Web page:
The opinions expressed in this article are the writer’s own and do not reflect the views of Her Campus.
Unspoken rules that are the inevitable, intangible forces that yield supreme authority when it comes to most social settings, norms are in charge of running the society as a whole. The legitimacy of these ‘norms’ remains uncontested yet questionable, simultaneously. When I think about norms, the multiformity of my opinions materializes on two ends of a spectrum. Either I think of norms as implicit guidelines that are widely understood and are reprehensible for keeping everything in line or I think of them as proscriptive preliminaries to a society that is replete with more hindrances than freedom.
So, through this article, I will try to explore the dichotomy of this dilemma and possibly try to arrive at a conclusion that is not very conflicting. You might wonder what a society without any norms and rules would be like. For starters, it might not be very functional as an anarchy because as civil as human beings are, they require a set of guidelines to keep them away from doing things that would be wrong on multiple levels. But then, when we follow norms that are passed onto us from older generations, we act out of courtesy and coercion rather than individual choice. It is much like peer pressure, but from the elderly. Hence, it becomes crucial to find an alternative that saves us not only from utter lawlessness but also unwanted generational subterfuge.
Norms and conformity go hand in hand therefore it is important to know what conformity means. According to www.britannica.com , “Conformity is the process whereby people actively change their beliefs, attitudes, actions or perceptions to more closely match those held by groups to which they belong or want to belong or by groups whose approval they desire. Conformity has important social implications” For some people, it might be frightening to not follow a norm that has existed for so many years but we must also understand that compliance and gratification are closely linked to each other. People only comply and confirm to norms because of social gratification. Once we take away the element of gratification as well as acceptance from malpractices, the level of conformity also reduces substantially.
Now, when we talk about norms, a discernment can be made between cultures and societies that are either too strict with their rules or are not very rigid. It is understandable why certain cultures in the past have been extremely strict with their rules and norms. But what we must also realize is that the times have changed. While the knowledge and experiences of older generations are enriching for the younger generations, their values, ideas and principles may have become obsolete and perhaps too orthodox for today’s society. When I say this, I refer to the discriminatory and oppressive practices that used to be a very prevalent aspect of their time. No community now has the right to make any other community feel violated. This is the difference between what was historically acceptable and what is currently socially acceptable. Unfair, discriminatory and highly oppressive practices were historically very pervasive but now most of them are punishable offenses and, if not, they are at least frowned upon. This means that just because something is or was a norm does not mean that it is normal.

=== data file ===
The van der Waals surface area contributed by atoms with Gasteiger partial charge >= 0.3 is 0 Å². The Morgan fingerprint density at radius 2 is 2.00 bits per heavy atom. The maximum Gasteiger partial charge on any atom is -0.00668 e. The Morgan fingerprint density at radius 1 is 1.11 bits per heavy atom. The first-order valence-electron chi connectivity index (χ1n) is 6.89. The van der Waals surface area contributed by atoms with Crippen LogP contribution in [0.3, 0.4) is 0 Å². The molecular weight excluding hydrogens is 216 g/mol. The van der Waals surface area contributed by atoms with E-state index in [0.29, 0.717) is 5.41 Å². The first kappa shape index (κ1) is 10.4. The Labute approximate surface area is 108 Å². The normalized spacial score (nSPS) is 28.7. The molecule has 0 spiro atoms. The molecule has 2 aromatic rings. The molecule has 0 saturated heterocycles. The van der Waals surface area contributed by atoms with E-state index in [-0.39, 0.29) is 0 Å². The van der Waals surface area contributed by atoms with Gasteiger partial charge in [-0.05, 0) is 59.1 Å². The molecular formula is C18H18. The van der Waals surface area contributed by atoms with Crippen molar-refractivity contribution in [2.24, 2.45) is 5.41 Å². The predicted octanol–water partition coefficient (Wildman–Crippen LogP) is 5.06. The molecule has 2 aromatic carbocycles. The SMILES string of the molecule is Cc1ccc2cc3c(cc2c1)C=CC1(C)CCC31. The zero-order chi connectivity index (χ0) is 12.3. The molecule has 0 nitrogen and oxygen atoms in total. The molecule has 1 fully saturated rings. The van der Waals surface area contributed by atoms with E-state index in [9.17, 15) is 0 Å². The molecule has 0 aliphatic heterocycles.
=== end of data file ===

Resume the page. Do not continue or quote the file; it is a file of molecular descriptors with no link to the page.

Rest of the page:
The newer generations are accused of being too permissive in nature. But when you put that theory to test, the newer generations are only accepting of things that are associated with a sense of liberation. People that belong to the communities that faced relentless oppression in the past now have the freedom to express themselves freely. The newer generations try to foster an environment of peace and acceptance for all communities. But, the history of judgement and perspicacity is so deeply entrenched and indoctrinated into the world that acceptance does not come very easily.
For example, when I ponder about norms, the first thought that automatically comes to my mind is people reacting to the way other people dress. I understand why sometimes a particular outfit might evoke a gasp or a sigh but it is not as uncommon as it should be for people to blatantly pass judgement and make crude remarks when they see someone dressed in clothing that they seem to regard as unconventional or inappropriate. And when I say this, I talk about all genders alike. Everyone leaps at the first opportunity to trash everyone. This is just an exhibit of the flagrant disregard people have for choices of other people. This brings me to the question- why is choice not a norm but unfair judgement is?
While a few decades ago, choice must have been a privilege because of a myriad of social obstacles, it shouldn’t be such a rarity as of now. The evolutionary nature of the existence of everything is the reason why we are where we are. Therefore, moving forward, evolving as the times evolve is the only pragmatic approach to this predicament. Years of cultural homogenization have resulted in people wearing whatever they want and representing themselves however they like. Thus, respect and acceptance for people’s choices is an example of the neo-cultural norms that trace back their existence to homogenization, globalization and evolution.
Therefore, with the changes that herald us, it is very important to bring about new norms and rules. Even if we want to preserve the norms that have been passed onto us, we have to make certain alterations to them for them to be acceptable with regard to the current social scenario. Hence, norms can act as guidelines without having to seem so suppressive and restraining if they lack the element of obsolescence and coercion.